Whirlpool Case Study

Only available on StudyMode
  • Download(s) : 719
  • Published : December 13, 2006
Open Document
Text Preview
1.0Will Whirlpool Clean Up in Europe? (See appendix 1)
1.1What are the advantages of consolidating production of product lines at single factories in the EU? What are the disadvantages? With the effect of the Single European Act on 1st July 1987, the emergence of European Union (EU) as a common market has essentially been created. The benefits of this act are substantial to European firms, economies, and workers. It eliminates conflicting national regulations and trade barriers, as well as offering firms opportunity to sell their goods to all other EU members (Griffin & Pustay 2005).

In light of conflicting national regulations and trade barriers to pan-European business disappearing, Whirlpool, the world¡¦s largest white goods manufacturer, adopted the ¡¥acquisition strategy¡¦ (Griffin & Pustay 2005) as an entry mode to participate in international business. Furthermore, Whirlpool also adopted the ¡¥global strategic rivalry theory¡¦ (Krugman 1981 & Lancaster 1980) as its corporate strategy in order to build a ¡¥sustainable competitive advantage¡¦ (Porter 1980) for itself in achieving the fundamental goals of expanding market share, revenues and profits. The strategy deployed by Whirlpool included:

-Purchasing of Philips Industries based in Netherlands, to gain control over Philips European white-goods production facilities and distribution systems.

-Acquiring Polar SA, an appliance manufacturer in Poland, to offer itself a low-cost production platform.

-Reorganising its manufacturing capacity; such as concentrate its production of automatic washers for its European customers in Schondorf of Germany, and that of refrigerators in Trento of Italy.

-Upgrading and modernising its European factories.

According to the actions being taken by Whirlpool, since the firm has deployed the ¡¥overall cost leadership strategy¡¦ (Porter 1980) as its business level strategy, Whirlpool has consolidated its production of product lines at single factories in the EU to gain the advantages including:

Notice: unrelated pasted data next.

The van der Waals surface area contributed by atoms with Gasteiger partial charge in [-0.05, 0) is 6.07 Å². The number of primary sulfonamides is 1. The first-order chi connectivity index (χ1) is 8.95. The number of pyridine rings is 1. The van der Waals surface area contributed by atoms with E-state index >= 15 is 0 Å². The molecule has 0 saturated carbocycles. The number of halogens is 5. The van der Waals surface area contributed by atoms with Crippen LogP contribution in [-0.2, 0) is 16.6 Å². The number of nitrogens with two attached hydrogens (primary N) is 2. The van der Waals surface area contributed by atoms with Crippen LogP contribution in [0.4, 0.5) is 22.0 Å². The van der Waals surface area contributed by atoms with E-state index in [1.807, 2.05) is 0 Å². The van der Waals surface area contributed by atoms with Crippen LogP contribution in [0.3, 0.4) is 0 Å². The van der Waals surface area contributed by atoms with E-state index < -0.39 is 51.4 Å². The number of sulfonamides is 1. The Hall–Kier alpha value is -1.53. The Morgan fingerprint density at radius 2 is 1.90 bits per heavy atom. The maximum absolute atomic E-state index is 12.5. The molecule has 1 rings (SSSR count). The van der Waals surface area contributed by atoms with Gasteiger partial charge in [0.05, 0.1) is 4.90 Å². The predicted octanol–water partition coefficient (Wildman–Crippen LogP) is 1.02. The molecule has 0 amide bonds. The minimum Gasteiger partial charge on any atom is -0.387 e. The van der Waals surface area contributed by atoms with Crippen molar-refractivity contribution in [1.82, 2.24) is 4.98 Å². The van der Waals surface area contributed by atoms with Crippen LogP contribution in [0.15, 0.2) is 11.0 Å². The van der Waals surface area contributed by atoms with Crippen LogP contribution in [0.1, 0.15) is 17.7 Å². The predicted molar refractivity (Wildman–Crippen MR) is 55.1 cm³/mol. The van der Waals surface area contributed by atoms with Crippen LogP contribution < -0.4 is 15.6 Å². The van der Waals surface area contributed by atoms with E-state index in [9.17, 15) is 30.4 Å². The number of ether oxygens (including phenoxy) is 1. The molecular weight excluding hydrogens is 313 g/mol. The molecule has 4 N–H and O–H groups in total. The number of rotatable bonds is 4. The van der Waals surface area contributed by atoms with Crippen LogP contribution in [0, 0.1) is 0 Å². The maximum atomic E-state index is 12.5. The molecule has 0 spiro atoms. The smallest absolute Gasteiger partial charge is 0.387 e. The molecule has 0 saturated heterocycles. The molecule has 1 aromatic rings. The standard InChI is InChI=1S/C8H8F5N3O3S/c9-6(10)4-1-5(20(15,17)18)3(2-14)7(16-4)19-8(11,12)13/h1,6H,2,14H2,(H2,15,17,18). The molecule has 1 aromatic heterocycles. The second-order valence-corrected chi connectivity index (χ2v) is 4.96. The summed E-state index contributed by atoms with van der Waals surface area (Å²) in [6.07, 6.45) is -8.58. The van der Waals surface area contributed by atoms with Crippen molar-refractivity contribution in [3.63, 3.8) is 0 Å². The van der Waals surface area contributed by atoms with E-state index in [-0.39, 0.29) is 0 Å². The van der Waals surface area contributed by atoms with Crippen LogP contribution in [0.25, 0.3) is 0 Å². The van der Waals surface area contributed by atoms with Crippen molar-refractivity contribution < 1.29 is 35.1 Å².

-Increase control over its international business operations, as well as increased profit potential (Griffin & Pustay 2005).

-Achieve significant manufacturing ¡¥economies of scale¡¦ and exploiting the ¡¥ experience curve¡¦ (Krugman 1981 & Lancaster 1980), that is, each factory is able to focus on achieving highly efficient operating procedures to increase the number of units produced so that its average production costs are lower than its competitors¡¦.

-Fully exploit the economic potential of proprietary technology, manufacturing expertise, and some other intellectual property rights (Griffin & Pustay 2005).

-Easy to coordinate the activities of the factories to accomplish strategic synergies so that Whirlpool is able to reduce its marketing and distribution costs, thus achieving a significant ¡¥economies of scope¡¦ (Krugman 1981 & Lancaster 1980).

Conversely, there are also several disadvantages after Whirlpool consolidating production of production lines at single factories in the EU including:

-The challenges of managing, operating, and financing its foreign subsidiary. For instance, if one of the factories has poor labour relations, unfounded pension obligations, or hidden environmental cleanup liabilities, Whirlpool becomes financially responsible for solving the problems.

-Facing the additional obstacle in political, legal, and cultural milieus different from its own (Griffin & Pustay 2005).

-Expose to greater economic and political risks, and operating complexity. For example, the presence of civil war, official corruption, or unstable governments may cause negative impacts to the production of the factories, leading to reduce in generating revenues (Griffin & Pustay 2005). -The potential erosion of the value of its foreign investments if exchange rates change adversely.

-Increase in logistical costs, including warehousing, packaging, transporting, and distributing its goods,...
tracking img